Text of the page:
Crowdfunding Has Place
At the Table
PALO ALTO, CA—Crowdfunding has been getting a lot of attention as a method, good or
bad, of fundraising for real estate investments. As GlobeSt.com reported recently,
some experts see potential risks in this
method for inexperienced investors, but
other experts say crowdfunding is a way to
bring more capital into the market and
allow more investors to enjoy the benefits of
real estate investing for smaller increments
“There’s definitely a place for crowdfund-
ing in real estate,” says Adam Hooper, CEO
of locally based RealCrowd Inc. “It’s an asset
class that has typically been reserved for the
ultra-affluent or ‘typical’ type of buyer, but
our level is maybe $5 million to $20 million
in total purchase price. We replace that net-
work of 50 to 100 people with thousands,
making it available to people who would
never have the opportunity to invest in this
The passing of the Jobs Act in 2012
brought about several new crowdfunding
platforms, including GroundBreaker, a
general solicitation platform for real estate
projects. According to founder Stefano
D’Aniello, the Jobs Act allowed issuers who
choose to advertise a deal to no longer be
limited to selling to a limited number of
unaccredited investors, as dictated by the
Securities Act of 1933. Crowdfunding pro-
vides a mechanism for unaccredited inves-
tors to invest in these deals, but “these
crowdfunding rules are still being drafted
by the SEC, and we do not expect them
Hooper says it probably will be the mid-
dle to end of next year before the SEC and
FINRA are finished examining the Jobs Act
and determining how crowdfunding should
be impacted, but he is cautiously optimistic.
One change that has positively impacted
crowdfunding is that solicitation has been
given the green light. “Crowdfunding firms
can now advertise with the specific offerings
that we’re raising money for,” says Hooper.
“This is a huge shift.”
When crowdfunding proper for non-
accredited investors opens up, “it can be
more revolutionary and have more impact
than even solicitations,” Hooper adds. “It’ll
be interesting to see how it all plays out for
the next couple of years; we’re excited to see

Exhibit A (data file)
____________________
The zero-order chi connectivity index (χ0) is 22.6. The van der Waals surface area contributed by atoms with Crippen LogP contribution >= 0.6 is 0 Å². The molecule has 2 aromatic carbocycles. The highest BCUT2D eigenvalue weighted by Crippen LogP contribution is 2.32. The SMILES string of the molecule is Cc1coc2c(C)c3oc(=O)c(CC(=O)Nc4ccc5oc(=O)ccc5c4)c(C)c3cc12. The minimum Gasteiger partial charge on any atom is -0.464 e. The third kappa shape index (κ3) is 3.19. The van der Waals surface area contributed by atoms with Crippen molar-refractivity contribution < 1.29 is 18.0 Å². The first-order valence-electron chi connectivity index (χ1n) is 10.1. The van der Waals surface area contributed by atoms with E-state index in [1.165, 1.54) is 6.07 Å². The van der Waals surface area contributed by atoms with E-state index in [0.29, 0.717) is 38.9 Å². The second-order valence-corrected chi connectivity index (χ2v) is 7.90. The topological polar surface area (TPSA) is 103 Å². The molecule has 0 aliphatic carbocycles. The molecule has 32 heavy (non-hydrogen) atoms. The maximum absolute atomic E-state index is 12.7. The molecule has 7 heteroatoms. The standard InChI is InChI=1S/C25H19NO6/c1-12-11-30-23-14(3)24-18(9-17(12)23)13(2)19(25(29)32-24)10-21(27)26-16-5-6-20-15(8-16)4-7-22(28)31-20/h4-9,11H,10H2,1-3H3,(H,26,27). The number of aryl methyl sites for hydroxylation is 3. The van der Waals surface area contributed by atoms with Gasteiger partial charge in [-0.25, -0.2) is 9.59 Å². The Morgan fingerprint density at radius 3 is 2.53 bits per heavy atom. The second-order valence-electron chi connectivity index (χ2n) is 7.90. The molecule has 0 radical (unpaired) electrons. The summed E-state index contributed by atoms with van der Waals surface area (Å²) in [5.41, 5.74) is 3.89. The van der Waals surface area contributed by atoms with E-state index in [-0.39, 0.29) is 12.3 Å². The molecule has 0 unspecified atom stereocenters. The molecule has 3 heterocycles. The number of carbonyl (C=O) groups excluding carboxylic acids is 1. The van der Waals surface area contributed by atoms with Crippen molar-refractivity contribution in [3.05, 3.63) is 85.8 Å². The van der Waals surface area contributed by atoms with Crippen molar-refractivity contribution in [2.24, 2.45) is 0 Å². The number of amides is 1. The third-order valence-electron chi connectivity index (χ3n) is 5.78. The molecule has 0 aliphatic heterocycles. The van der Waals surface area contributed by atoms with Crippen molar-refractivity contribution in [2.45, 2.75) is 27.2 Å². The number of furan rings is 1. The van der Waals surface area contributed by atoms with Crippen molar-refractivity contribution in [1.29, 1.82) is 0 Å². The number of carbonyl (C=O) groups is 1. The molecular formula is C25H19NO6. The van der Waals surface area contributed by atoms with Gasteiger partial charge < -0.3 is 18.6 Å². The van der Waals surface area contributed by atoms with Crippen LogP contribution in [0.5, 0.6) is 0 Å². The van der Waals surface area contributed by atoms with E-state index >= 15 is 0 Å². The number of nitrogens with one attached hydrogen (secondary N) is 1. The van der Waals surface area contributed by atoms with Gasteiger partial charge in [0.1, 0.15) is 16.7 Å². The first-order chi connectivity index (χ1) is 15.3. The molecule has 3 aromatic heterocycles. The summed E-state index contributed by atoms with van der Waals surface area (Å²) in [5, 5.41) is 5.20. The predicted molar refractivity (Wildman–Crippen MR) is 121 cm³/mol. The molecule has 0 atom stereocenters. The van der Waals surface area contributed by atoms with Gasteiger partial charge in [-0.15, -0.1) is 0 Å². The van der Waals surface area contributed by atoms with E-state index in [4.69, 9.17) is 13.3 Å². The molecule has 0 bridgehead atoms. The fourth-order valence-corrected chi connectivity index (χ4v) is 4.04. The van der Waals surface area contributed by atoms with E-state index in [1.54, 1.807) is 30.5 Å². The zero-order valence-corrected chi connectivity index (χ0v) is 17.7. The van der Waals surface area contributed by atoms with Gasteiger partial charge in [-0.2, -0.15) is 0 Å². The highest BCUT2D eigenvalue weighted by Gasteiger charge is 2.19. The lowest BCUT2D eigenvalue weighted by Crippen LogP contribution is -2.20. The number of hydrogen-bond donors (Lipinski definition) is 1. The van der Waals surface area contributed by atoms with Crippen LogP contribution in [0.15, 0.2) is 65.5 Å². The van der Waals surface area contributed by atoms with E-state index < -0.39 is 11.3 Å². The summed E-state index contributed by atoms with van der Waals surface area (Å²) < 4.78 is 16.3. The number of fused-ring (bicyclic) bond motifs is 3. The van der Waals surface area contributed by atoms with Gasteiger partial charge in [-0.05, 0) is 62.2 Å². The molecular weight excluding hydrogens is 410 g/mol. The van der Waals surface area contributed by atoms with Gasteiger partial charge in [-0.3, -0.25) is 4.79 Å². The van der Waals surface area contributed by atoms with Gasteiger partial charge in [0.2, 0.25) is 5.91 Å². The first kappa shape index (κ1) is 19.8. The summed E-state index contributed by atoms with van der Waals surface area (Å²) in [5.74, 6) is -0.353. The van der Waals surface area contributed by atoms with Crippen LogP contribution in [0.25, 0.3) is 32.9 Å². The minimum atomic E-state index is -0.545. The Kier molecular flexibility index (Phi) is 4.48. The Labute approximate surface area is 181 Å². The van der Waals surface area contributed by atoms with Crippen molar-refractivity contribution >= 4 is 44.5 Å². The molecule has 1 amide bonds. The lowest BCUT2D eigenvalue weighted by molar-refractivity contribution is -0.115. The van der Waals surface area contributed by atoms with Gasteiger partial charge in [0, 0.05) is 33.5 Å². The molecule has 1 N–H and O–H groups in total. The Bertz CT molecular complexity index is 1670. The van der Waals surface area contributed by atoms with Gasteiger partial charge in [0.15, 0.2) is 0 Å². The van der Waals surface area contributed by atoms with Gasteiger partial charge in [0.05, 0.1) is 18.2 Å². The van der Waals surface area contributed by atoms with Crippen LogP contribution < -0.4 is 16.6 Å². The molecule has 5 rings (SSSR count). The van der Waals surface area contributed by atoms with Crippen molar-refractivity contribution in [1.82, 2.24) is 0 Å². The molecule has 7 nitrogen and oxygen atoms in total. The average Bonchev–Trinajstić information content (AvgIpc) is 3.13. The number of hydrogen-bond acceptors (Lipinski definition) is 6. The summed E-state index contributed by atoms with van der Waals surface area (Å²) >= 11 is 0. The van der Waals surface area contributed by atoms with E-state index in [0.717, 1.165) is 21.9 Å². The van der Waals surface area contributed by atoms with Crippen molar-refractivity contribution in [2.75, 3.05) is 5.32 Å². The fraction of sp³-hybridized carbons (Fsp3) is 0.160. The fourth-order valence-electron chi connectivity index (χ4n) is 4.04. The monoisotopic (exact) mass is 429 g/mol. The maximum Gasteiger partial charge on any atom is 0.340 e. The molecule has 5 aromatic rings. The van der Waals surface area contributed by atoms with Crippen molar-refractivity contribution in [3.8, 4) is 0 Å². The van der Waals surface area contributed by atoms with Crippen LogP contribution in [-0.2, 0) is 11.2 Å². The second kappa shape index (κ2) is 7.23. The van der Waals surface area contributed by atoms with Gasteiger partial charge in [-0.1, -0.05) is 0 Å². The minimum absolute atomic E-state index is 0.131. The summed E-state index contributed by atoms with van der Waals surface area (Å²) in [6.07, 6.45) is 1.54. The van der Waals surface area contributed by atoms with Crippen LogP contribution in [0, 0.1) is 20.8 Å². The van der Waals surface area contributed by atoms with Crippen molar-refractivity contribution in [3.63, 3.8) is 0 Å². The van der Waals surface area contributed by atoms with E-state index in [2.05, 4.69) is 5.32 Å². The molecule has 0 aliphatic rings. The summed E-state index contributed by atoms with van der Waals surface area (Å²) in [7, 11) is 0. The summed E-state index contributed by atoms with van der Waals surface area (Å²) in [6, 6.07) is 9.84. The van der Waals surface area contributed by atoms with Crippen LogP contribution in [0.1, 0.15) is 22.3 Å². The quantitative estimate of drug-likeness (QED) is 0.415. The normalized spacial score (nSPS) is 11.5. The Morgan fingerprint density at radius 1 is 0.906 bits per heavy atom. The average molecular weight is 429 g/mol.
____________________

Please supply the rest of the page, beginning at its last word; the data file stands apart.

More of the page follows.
where it all goes.”—Carrie Rossenfeld
The recent media firestorm surrounding the controversy engendered by Edward
Snowden, the former CIA contractor who exposed highly sensitive government
data, underscores the growing uneasiness we all have with living in the modern-technology world. In the past 30 days alone, book sales of George Orwell’s 1984
have spiked a whopping 7,000%.
While technological innovations have obviously spurred major advances across
all communication media, they have an equally powerful, indirect effect of exposing our most sensitive data to the cyber-criminal community. Real estate attorneys
often hold other parties’ funds—valued in the millions on dollars—in their attorney trust accounts and are not technology experts. And while the greatest threats
of a security breach usually are internal, every real estate firm can take practical
measures to protect itself and its clients in this modern-day era of cyber-crime.
Attorneys must monitor operating and IOLTA (attorney trust) accounts daily
for any suspicious activity. It is no longer acceptable to delegate the duties of
monitoring your accounts to someone who does not have a real-time understanding of the various closings, bulk sale escrows, contract signings (with significant buyer deposits) and
retainers for new files. Of course, your firm controller should reconcile your accounts at the end of
each month for accounting purposes, but it is the
job of those who have their pulse on actual, real-time deal flow to implement a
system for proper daily monitoring.
Just because the culture of hacking conjures up images of brilliant programmers in a dark basement room, with more knowledge of hacking than you will
ever possess, doesn’t mean you can’t thwart many attacks simply by applying common sense. For example, make sure you have the most current versions of antivirus software installed by a professional on your computer system.
Speak with your banker about processes he or she may already have in place to
protect you. For example, as a shield against check fraud, some banks offer
“reverse positive pay” which permits you to receive email notifications for your
approval each time a check is presented for payment. If you can obtain a “key
fob,” which automatically refreshes your online security passcode every 10 to 15
seconds, your chances of being victimized are reduced (although not entirely
You must also have a solid grip on the multitude of passwords in your “
cyber-life.” Carefully consider how to track them, differentiate them, how often to
change them and who else may need access (or limited access) to them.
The cliché is true: “failing to plan is planning to fail.” Create an institutional
culture of awareness about cyber theft and promote internal best practices with
your banking team, attorneys and administrative staff for keeping your clients’
information and funds secure.
Without a plan, a law firm’s chances of capping a loss and favorably positioning
itself are slim. An incident response plan equips employees with the knowledge
of whom to call and what to do when they suspect fraud.
As with a fire drill, practice helps your employees nail down the process and
timing of a response plan. This can have a meaningful impact on your ability to
stem any losses and protect your clients’ interests.
Aaron Y. Strauss is the founder and a partner at law firm A.Y. Strauss, with offices in
Roseland, NJ and New York City. David DePietto is CEO of NexFirm, based in New York
City. They may be contacted at firstname.lastname@example.org and email@example.com, respectively.
The views expressed here are the authors’ own.
By Aaron Y. Strauss and
For Attorneys and Other Professionals,
Safeguards Against Cybercrime